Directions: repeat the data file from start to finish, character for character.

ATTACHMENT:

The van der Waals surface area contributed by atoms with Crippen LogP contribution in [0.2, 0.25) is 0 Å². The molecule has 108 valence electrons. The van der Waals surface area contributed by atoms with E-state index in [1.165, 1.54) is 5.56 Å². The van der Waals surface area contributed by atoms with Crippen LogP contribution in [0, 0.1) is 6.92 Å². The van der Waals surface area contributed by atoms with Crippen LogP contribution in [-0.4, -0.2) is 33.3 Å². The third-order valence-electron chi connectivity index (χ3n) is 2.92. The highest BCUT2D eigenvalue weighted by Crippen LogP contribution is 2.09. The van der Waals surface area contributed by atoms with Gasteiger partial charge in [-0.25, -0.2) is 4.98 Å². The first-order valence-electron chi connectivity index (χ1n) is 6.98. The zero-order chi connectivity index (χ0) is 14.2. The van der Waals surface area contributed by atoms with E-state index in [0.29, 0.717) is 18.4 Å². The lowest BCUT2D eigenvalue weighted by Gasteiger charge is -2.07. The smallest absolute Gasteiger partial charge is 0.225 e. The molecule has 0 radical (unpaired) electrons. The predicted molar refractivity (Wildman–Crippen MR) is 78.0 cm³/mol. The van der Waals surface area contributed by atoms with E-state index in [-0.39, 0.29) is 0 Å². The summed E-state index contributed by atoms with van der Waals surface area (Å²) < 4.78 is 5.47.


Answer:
The van der Waals surface area contributed by atoms with Crippen LogP contribution in [0.2, 0.25) is 0 Å². The molecule has 108 valence electrons. The van der Waals surface area contributed by atoms with E-state index in [1.165, 1.54) is 5.56 Å². The van der Waals surface area contributed by atoms with Crippen LogP contribution in [0, 0.1) is 6.92 Å². The van der Waals surface area contributed by atoms with Crippen LogP contribution in [-0.4, -0.2) is 33.3 Å². The third-order valence-electron chi connectivity index (χ3n) is 2.92. The highest BCUT2D eigenvalue weighted by Crippen LogP contribution is 2.09. The van der Waals surface area contributed by atoms with Gasteiger partial charge in [-0.25, -0.2) is 4.98 Å². The first-order valence-electron chi connectivity index (χ1n) is 6.98. The zero-order chi connectivity index (χ0) is 14.2. The van der Waals surface area contributed by atoms with E-state index in [0.29, 0.717) is 18.4 Å². The lowest BCUT2D eigenvalue weighted by Gasteiger charge is -2.07. The smallest absolute Gasteiger partial charge is 0.225 e. The molecule has 0 radical (unpaired) electrons. The predicted molar refractivity (Wildman–Crippen MR) is 78.0 cm³/mol. The van der Waals surface area contributed by atoms with E-state index in [-0.39, 0.29) is 0 Å². The summed E-state index contributed by atoms with van der Waals surface area (Å²) < 4.78 is 5.47.